I have a belt now! See?
They don’t really have you test at my school unless they know you’re going to pass–I’ve heard Majikan (the head instructor for the school) say it’s more of a celebration of what you’ve learned. But still, it’s exciting that I passed and have a belt now.
At the end of testing, Majikan said to me, “I haven’t worked with you much, and you always came across before as quiet and kind of shy. But you were nothing resembling shy on the floor. You had good spirit and energy, and you really fought.” It was a very high compliment, and it made me happy. I don’t think anyone has ever called me quiet and shy before, though. I guess around authority figures who intimidate me (Majikan is a third-degree black belt and just seems very self-assured in general), I do tend to stay quiet and make myself unnoticed.
But I do fight.
I’m not just talking about martial arts, but I do think that’s what really allowed me to get in touch with that part of myself. I started studying karate in college on a whim–my friend Jamie Rose thought one of the sensei was hot (he was) and wanted to look at him, so she dragged me to the karate class with her. I’d never done martial arts before, unless whacking my sisters as kids counts, but it turned out I really liked it. Within a few months, I was competing around the Southeast, and I got halfway to my black belt in U.S. Yoshukai.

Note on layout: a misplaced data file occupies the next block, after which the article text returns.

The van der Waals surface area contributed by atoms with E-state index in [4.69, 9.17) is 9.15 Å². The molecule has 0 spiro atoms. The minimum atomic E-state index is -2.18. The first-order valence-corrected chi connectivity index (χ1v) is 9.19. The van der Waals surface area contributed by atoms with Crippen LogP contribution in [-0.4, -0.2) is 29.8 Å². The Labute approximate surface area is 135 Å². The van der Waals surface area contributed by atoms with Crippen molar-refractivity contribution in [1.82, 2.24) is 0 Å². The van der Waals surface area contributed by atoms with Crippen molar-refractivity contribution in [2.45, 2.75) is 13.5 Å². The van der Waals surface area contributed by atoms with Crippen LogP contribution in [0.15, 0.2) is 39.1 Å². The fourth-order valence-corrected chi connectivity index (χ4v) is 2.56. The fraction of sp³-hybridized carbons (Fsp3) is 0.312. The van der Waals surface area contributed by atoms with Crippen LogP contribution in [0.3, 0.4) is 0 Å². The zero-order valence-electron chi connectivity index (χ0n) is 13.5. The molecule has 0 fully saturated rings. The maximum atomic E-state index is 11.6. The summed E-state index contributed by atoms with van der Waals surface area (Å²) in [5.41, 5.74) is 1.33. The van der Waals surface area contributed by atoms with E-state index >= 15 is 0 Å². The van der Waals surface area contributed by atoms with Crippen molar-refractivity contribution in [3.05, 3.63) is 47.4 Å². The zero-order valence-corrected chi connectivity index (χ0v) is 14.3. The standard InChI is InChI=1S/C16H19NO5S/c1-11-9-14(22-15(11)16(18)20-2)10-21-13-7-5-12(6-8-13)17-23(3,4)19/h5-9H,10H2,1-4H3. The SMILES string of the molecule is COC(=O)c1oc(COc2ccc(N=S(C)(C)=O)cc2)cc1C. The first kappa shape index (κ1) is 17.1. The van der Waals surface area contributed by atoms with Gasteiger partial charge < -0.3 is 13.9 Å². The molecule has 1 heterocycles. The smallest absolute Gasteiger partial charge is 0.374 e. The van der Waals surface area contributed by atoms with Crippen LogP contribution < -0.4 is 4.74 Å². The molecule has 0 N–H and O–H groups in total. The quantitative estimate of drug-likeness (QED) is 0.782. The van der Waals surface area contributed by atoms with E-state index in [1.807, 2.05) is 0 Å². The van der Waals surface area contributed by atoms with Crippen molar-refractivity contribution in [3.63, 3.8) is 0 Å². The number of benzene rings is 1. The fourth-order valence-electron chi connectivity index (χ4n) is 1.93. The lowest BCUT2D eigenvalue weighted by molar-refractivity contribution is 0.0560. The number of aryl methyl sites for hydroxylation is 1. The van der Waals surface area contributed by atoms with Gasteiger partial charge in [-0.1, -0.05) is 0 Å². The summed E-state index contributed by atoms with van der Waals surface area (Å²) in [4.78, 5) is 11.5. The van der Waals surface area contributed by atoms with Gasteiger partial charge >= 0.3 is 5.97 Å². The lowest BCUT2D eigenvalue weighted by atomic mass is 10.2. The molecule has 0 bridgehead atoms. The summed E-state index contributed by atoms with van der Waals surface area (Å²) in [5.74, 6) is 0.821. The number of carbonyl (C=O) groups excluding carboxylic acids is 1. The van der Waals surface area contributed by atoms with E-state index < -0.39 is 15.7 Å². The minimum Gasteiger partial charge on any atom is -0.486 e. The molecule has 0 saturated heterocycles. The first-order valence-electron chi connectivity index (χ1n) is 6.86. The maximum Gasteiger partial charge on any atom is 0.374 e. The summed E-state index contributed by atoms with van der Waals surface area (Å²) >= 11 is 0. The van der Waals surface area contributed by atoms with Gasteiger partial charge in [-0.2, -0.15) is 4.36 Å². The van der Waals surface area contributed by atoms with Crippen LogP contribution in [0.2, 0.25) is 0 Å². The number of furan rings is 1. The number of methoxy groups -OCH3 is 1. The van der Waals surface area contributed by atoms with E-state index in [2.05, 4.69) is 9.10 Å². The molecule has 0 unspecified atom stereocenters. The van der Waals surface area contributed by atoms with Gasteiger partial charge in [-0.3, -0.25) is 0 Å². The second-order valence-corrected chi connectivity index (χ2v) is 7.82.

I’d never thought of myself as an aggressive person; in fact, I’d done a lot to kill off my aggressive tendencies because I didn’t want to turn into my parents, who were angry and violent. When I started studying Yoshukai, I wouldn’t hit someone even if we were both wearing full sparring gear. I’d defend myself, but I wouldn’t strike. One of the sensei joked about how it was his mission in life to turn me into a “psycho killer woman.”
I got better at it, but I still had to force myself to hit people. It scared me, though I was never afraid of taking a hit. Then in my therapy at Riggs, I got in touch with the anger I’d spent so long killing off, and I (very slowly) learned that it wouldn’t destroy anyone if I allowed myself to feel it. After Riggs, I learned to get angry and fight back about my treatment and my life. That life was far from perfect, but it was mine, and I wasn’t going to let anyone take it away from me again. I think the only reason Menninger didn’t break me was that instead of giving in and bowing to authority, I got angry, fought back, and refused to let them break me down. I think anger, aggression, and stubbornness are WAY underrated in consumers of mental health treatment.
So when I started kung fu a few months ago, I was in a place where I was much more comfortable with my aggression and anger; I’d learned they weren’t bad words.
I fight my best when I’m backed into a corner. I know that seems counter-intuitive, but it’s the most defensible position–there are fewer directions an attacker can come at you from, and you can see their approach. This works literally and metaphorically. Maybe you feel a little scared and desperate backed into a corner–that’s okay. You fight better when there’s a sense of risk. You get your emotions involved, and that’s good. It gives you an edge.
I fight. It’s what I do.